Posted on August 29, 2017, by Travis Pulver
It’s been expected. Eventually, he Detroit Lions and their longtime quarterback Matthew Stafford were going to agree on a new deal—and now it has happened. The team announced the news on Twitter Monday night. It took a little time for a number to leak but when it finally did, the news wasn’t shocking.
The Detroit Lions had made Stafford the highest paid player in NFL history. Details on how the contract is structured have yet to be released, but the important information is out there—five years, $135 million with $92 million guaranteed and a $50 million signing bonus (according to ESPN’s Adam Schefter).
Yes, the Lions are paying a guy who has yet to lead the team to a division title let alone a playoff win (three trips in eight seasons) $27 million a season– more than any player has ever been paid in the history of the game.
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His contract beats out the previous high of $25 million the Oakland Raiders agreed to pay their quarterback, Derek Carr (five years, $125 million). Carr’s edged out the previous record holder, Andrew Luck, by a hair (Luck’s extension was for five years, $122.97 million; or $24.594 million a season).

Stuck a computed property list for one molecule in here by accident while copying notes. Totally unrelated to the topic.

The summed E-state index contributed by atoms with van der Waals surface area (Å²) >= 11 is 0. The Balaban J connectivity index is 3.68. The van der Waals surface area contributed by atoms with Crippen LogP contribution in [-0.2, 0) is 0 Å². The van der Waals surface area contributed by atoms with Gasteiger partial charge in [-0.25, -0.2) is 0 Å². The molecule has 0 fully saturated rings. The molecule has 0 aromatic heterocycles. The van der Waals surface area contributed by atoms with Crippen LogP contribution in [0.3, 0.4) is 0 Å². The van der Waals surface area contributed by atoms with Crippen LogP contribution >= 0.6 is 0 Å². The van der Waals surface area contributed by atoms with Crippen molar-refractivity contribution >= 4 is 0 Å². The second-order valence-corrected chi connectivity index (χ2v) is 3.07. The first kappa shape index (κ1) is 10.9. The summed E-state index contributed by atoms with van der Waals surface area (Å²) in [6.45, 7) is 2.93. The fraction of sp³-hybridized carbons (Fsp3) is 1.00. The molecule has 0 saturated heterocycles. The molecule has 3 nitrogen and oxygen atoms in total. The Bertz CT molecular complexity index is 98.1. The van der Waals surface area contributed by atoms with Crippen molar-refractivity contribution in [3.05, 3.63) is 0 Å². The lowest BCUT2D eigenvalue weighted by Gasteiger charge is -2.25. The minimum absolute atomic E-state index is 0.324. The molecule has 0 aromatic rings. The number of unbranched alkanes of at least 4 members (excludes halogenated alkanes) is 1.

Just as questions surrounded Carr’s massive payday, plenty are surrounded Stafford’s. Why pay a guy so how much money when he has only take the team to the playoffs three times (all losses)? Why pay one player so much money when there are so many other areas on the roster that need help?
What good does it do to have a $27 million quarterback when your running game is lackluster on a good day and your defense is mediocre (No. 18 in total yards; No. 13 in points allowed; No. 10 against the pass; No. 14 against the run)?
Stafford’s supporters will be quick to point out the eight fourth-quarter comebacks he led the team on last year as proof he deserves his new deal. They will point out the many occasions the defense gave up touchdowns late forcing Stafford to perform his late game heroics.
The reason he is getting paid so well is easy—if they don’t pay him, someone else will. Stafford did have the benefit of throwing to Calvin Johnson for most of his career. But he proved last season that he can thrive with or without Megatron.
Is he worth $27 million a season? Heck no! But in today’s league, if you don’t have a top-notch quarterback you are in big trouble. You better have a stellar defense to make up for it (which the Lions do not).
Does this mean Stafford is ‘top-notch?’
Not necessarily. What it does mean is that he is the best option available to the Lions right now. Without him, the franchise would quickly become irrelevant. Does he guarantee that they will not be irrelevant? Absolutely not—but he does give them a great chance not to be.
The hang-up most people will have is that he has not accomplished anything in the NFL, but yet he’s getting paid more than every other player. They can rest easy because he will not hold the the designation of ‘NFL’s highest paid player’ for long.
Aaron Rodgers, Matt Ryan, Drew Brees, and Kirk Cousins will soon be making much more.